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For me, intercalation was a one-year BMedSci research degree that immersed me in the world of science and gave me a true appreciation for the inner works of medical discoveries.
What you are about to read is a compilation of my views and experiences to help prepare you for a world very different to what you are likely comfortable with. With the right preparation, intercalation is an insightful experience that you may even continue beyond the degree itself.
You will read a number of reflection blogs about awkward experiences on the wards, and I sympathise with them deeply. But nothing will prepare you for turning up to a busy lab, with highly intelligent, senior people and you, who of course begins each introduction with ‘hi, I’m a medical student’ (we are all guilty of this), unable to use a pipette.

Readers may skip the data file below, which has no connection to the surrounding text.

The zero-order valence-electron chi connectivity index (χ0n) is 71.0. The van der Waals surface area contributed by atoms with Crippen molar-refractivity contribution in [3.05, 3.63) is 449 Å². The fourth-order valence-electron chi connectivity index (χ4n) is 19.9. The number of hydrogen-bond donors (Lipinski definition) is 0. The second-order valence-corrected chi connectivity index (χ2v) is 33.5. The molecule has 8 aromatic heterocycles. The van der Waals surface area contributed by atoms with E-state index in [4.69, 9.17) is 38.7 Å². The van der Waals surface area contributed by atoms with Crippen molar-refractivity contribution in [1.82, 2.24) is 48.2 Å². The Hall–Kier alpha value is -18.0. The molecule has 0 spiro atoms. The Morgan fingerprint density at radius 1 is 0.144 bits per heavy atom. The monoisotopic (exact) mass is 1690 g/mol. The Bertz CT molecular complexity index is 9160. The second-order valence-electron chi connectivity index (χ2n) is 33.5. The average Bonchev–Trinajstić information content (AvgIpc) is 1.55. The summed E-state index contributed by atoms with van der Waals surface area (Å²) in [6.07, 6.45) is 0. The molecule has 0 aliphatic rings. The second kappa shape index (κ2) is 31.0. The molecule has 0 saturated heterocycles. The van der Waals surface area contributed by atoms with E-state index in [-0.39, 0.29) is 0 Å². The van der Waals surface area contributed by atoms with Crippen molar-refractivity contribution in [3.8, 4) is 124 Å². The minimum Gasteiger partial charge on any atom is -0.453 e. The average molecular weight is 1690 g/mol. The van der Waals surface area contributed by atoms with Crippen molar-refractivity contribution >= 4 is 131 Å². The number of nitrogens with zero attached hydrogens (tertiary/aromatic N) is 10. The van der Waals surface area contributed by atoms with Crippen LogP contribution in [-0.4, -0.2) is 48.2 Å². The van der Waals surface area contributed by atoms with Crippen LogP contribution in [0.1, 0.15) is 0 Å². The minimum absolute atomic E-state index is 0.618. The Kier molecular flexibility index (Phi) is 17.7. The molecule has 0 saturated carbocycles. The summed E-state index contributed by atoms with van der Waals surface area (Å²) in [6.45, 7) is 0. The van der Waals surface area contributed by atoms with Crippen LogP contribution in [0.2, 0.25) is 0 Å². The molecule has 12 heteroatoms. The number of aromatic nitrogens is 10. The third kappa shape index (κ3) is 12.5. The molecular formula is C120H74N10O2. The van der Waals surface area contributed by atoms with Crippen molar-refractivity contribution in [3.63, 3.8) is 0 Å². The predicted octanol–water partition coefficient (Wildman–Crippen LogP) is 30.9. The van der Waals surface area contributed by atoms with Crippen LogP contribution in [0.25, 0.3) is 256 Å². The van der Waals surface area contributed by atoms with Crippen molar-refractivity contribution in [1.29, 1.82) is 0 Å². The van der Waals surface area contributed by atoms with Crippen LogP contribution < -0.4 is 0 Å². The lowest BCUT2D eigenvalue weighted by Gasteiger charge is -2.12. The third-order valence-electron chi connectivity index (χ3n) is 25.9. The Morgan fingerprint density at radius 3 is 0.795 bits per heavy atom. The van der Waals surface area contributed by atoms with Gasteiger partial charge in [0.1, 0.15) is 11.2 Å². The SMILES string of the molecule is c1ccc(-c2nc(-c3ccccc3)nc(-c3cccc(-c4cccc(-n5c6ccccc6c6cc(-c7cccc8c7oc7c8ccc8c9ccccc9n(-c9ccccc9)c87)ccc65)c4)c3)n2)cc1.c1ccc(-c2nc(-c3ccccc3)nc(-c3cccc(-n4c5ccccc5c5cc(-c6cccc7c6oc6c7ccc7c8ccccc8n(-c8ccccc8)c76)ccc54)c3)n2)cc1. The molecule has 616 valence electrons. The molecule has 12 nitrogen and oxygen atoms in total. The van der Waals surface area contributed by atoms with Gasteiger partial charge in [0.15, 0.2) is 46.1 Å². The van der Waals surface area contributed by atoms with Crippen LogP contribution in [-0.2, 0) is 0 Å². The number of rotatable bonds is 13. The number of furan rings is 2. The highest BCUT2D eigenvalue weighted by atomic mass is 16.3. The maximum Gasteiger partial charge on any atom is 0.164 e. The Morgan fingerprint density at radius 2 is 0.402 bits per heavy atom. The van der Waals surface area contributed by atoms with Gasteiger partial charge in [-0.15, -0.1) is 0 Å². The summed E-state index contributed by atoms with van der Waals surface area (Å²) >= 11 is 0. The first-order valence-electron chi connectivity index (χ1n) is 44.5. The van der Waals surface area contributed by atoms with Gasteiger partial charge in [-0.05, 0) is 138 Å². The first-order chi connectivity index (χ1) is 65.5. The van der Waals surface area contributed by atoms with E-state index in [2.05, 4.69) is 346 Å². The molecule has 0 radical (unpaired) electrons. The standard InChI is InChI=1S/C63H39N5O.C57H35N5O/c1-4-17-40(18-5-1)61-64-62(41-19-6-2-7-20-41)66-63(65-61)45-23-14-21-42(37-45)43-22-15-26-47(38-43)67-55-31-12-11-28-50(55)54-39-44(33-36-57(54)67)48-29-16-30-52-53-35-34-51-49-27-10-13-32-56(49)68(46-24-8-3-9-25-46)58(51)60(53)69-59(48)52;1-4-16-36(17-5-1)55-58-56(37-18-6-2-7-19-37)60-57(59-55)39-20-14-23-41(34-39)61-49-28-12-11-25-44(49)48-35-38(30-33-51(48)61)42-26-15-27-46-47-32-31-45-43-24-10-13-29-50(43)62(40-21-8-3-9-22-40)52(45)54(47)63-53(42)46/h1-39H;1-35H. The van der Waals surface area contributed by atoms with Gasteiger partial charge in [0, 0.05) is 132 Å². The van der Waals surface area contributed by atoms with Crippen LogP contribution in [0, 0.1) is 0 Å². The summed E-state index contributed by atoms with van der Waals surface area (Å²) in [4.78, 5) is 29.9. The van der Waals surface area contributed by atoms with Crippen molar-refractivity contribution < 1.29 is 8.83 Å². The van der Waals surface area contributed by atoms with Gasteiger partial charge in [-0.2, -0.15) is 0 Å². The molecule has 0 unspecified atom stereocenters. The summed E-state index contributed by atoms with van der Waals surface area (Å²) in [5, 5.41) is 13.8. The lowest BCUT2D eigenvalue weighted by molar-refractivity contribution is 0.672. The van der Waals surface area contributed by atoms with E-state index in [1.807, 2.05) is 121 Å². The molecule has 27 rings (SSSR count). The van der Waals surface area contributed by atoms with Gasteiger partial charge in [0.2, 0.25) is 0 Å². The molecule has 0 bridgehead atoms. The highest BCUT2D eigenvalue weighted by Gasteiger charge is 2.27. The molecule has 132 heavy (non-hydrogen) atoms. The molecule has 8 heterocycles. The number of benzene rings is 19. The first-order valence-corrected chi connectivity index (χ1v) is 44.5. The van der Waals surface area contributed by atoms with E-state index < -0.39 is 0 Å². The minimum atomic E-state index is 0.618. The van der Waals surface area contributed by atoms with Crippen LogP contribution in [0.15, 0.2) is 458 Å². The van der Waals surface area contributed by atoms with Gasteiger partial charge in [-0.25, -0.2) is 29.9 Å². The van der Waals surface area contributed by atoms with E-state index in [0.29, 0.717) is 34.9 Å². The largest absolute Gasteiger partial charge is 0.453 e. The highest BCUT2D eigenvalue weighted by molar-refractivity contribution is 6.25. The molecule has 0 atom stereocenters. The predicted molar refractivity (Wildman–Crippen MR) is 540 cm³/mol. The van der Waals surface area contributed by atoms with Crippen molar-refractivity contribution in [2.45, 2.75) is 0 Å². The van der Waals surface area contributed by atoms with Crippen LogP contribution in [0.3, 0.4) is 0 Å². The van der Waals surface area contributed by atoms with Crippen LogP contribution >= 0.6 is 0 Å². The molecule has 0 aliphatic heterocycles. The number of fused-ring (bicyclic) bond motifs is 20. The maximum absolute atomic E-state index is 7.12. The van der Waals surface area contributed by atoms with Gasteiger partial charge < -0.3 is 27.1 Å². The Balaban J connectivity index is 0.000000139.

You will quickly gain appreciation for chaos despite the ultimate colour coordination. You’ll come across more acronyms than those in the medical world. And lastly, no matter how well you passed chemistry in high school, you realise you know none of it.
Within days the idea of a ‘timetable’ will be a glimpse into the past. Your day will be coordinated by running times of centrifuges, incubators, shakers, rockers and so on. But with time you will gain new skills and confidence which will make every day rewarding.
If science intercalation is a venture you want to take on, here’s a list of things you should consider before you start:
Aleksandra Poziemska is the University of Edinburgh medical students committee representative
Thank you for the tips Aleksandra really useful as someone just starting my iBSc <3